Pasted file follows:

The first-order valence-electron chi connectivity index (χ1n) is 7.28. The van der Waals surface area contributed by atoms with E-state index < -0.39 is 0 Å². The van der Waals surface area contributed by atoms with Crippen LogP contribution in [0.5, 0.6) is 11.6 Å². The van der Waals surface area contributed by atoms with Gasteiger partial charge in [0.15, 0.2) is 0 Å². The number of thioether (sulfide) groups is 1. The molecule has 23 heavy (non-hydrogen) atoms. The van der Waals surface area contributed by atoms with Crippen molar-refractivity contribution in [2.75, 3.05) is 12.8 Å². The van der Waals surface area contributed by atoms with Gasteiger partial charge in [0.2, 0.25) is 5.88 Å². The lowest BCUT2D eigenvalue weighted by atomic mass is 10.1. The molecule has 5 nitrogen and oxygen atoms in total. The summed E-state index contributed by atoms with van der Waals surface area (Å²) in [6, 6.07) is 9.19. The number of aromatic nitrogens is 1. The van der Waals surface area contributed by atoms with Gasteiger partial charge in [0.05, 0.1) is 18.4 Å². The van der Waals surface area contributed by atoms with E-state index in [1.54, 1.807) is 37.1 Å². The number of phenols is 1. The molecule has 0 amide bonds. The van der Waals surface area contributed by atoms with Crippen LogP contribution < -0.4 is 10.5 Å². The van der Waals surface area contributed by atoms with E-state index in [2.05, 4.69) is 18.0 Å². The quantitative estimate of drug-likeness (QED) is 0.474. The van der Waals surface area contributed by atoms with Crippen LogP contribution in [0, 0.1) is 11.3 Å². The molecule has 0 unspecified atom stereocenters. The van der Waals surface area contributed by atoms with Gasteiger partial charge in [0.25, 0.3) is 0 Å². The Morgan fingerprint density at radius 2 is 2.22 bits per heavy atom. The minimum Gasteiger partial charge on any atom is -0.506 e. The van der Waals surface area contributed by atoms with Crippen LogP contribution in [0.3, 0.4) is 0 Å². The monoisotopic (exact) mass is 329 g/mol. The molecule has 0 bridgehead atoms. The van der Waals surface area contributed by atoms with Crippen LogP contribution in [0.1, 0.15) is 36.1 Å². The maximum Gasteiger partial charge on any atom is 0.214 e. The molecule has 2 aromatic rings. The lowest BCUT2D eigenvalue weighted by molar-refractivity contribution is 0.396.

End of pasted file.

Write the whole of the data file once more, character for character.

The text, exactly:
The first-order valence-electron chi connectivity index (χ1n) is 7.28. The van der Waals surface area contributed by atoms with E-state index < -0.39 is 0 Å². The van der Waals surface area contributed by atoms with Crippen LogP contribution in [0.5, 0.6) is 11.6 Å². The van der Waals surface area contributed by atoms with Gasteiger partial charge in [0.15, 0.2) is 0 Å². The number of thioether (sulfide) groups is 1. The molecule has 23 heavy (non-hydrogen) atoms. The van der Waals surface area contributed by atoms with Crippen molar-refractivity contribution in [2.75, 3.05) is 12.8 Å². The van der Waals surface area contributed by atoms with Gasteiger partial charge in [0.2, 0.25) is 5.88 Å². The lowest BCUT2D eigenvalue weighted by atomic mass is 10.1. The molecule has 5 nitrogen and oxygen atoms in total. The summed E-state index contributed by atoms with van der Waals surface area (Å²) in [6, 6.07) is 9.19. The number of aromatic nitrogens is 1. The van der Waals surface area contributed by atoms with Gasteiger partial charge in [0.05, 0.1) is 18.4 Å². The van der Waals surface area contributed by atoms with E-state index in [1.54, 1.807) is 37.1 Å². The number of phenols is 1. The molecule has 0 amide bonds. The van der Waals surface area contributed by atoms with Crippen LogP contribution < -0.4 is 10.5 Å². The van der Waals surface area contributed by atoms with E-state index in [2.05, 4.69) is 18.0 Å². The quantitative estimate of drug-likeness (QED) is 0.474. The van der Waals surface area contributed by atoms with Crippen LogP contribution in [0, 0.1) is 11.3 Å². The molecule has 0 unspecified atom stereocenters. The van der Waals surface area contributed by atoms with Gasteiger partial charge in [0.25, 0.3) is 0 Å². The Morgan fingerprint density at radius 2 is 2.22 bits per heavy atom. The minimum Gasteiger partial charge on any atom is -0.506 e. The van der Waals surface area contributed by atoms with Crippen LogP contribution in [0.3, 0.4) is 0 Å². The monoisotopic (exact) mass is 329 g/mol. The molecule has 0 bridgehead atoms. The van der Waals surface area contributed by atoms with Crippen LogP contribution in [0.1, 0.15) is 36.1 Å². The maximum Gasteiger partial charge on any atom is 0.214 e. The molecule has 2 aromatic rings. The lowest BCUT2D eigenvalue weighted by molar-refractivity contribution is 0.396.